This is me for the next few months.
On Monday, with the last of the snow having completely melted two days before, I started the tasks of weeding, cutting back, and pruning in the veggie and side gardens — which besides the garlic planted there now — already several inches high — and the annual veggies and herbs arriving as seedlings in five weeks also hosts a honeysuckle, a thriving buddleia, unthriving hollies, dozens of crocosmia bulbs, elderberries, various asclepias (milkweeds; and I spotted a small milkweed bug, Lygaeus kalmii, already!), perovskia (Russian sage), rosemary, bloodroot, weedy anemone, blueberries, pink and blue vervains, an ever-growing lemon balm, two lilacs, a couple of different kinds of phlox, echinacea, tiny fritillaria (F. meleagris) bulbs, asters, monarda (bee balm), tulips, and a dwarf cherry tree. I usually add some annual ornamentals in these beds, too: cosmos, zinnias, marigolds, calendula, nasturtiums, a butterfly mix.
Yesterday, I spent 4 hours doing the same (weeding, pruning, cutting back) in the corner-side and front gardens, whose inhabitants include a weeping ‘Jade’ crabapple, more crocosmia and little fritillaria bulbs, five kinds of hostas (three each of Patriot, Loyalist, So Sweet, Gold Standard, and Halcyon), mounds of irises, some ‘Olga Mezitt’ rhododendrons (small, though, like azaleas), a few peony bushes in too much shade, a bunch of leucothoe and some Pieris japonica (Andromeda), various species of perennial geraniums, perennial mums, two euphorbia, red lychnis (catch-fly), six amsonias, three large baptisias, more asters, several kinds of sedums, some dianthus, a couple of Red Fox’ veronica, centaurea (perennial bachelor buttons), daisies, caryopteris, a struggling Nishiki willow tree, a campanula, several lupine plants, some blueberries, a spring bush pea (Lathyrus), a few kinds of thyme, a pasqueflower, some echinacea, a daisy or two.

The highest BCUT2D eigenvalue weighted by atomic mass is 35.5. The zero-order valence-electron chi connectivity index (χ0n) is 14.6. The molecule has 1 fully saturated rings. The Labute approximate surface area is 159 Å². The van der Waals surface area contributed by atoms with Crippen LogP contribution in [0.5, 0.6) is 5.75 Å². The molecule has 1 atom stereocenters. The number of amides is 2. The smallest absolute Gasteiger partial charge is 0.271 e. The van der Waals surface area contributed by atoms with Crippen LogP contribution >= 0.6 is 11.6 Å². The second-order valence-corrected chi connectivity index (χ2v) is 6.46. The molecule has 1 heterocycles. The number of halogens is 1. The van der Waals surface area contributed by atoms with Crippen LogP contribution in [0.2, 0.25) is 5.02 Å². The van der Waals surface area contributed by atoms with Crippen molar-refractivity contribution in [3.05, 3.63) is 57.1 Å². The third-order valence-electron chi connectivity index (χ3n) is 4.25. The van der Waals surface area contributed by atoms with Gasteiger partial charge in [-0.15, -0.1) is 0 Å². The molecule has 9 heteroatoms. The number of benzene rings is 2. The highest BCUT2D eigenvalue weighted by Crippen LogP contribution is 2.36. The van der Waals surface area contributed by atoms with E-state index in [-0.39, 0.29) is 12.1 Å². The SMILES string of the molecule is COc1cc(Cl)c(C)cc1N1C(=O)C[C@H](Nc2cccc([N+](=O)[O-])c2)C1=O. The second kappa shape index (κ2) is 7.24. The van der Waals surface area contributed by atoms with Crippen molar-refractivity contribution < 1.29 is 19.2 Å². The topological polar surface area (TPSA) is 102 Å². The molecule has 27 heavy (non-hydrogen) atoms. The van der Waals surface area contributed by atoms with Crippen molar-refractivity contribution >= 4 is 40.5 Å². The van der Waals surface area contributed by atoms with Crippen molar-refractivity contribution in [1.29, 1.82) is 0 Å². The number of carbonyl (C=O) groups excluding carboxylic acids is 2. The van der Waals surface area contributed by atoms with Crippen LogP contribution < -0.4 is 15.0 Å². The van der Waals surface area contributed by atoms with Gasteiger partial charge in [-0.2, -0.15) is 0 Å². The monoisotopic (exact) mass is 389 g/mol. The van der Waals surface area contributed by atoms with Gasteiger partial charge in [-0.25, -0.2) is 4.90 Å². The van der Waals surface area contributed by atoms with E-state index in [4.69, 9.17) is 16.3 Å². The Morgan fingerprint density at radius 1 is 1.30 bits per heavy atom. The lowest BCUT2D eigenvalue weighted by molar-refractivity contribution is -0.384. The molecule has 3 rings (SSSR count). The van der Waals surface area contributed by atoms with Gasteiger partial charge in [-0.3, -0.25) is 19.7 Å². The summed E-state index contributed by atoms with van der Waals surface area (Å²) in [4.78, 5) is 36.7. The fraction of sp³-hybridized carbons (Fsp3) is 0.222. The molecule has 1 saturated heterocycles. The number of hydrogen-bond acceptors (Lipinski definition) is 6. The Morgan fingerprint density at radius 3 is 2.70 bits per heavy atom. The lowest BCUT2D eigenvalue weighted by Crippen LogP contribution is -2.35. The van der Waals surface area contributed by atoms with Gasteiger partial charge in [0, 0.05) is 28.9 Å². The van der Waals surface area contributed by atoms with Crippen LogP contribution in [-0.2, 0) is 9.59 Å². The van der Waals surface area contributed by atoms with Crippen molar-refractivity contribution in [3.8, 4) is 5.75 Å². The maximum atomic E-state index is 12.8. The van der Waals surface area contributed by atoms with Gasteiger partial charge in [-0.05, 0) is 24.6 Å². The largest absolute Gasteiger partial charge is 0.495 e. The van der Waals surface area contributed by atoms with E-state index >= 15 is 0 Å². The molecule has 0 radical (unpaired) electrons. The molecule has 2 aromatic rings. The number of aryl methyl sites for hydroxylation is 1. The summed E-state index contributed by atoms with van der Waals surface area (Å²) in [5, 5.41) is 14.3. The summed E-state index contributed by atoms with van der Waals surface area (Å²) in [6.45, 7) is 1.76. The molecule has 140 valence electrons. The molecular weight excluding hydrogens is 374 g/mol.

And — the plants I spent two of those four hours cutting back and hopefully rejuvenating, 4 very large (and utterly beautiful when in bloom) Rhododendron catawbiense that came with the house as foundation plantings. My arms are now covered in red scratches and welts from standing inside the shrubs with loppers and pruners, holding back branches with one arm, protecting my eyes from sharp pointy twigs with another, while hunting for the right places to make cuts with my third arm to a.) reduce each shrub’s overall height without staging an ugly massacre and b.) remove at least 8-years’ accumulation of dead branches from within the depths.
I also planted peas.
Today is a day off. I spent the morning talking with permaculture friends about nut trees, veggie and fruit crops, the arrival of spring, compost (can one ever say enough about it?), farmers markets and CSAs, vernal pools, landscape and design, citrus and tropical fruits we can’t grow, and octopuses.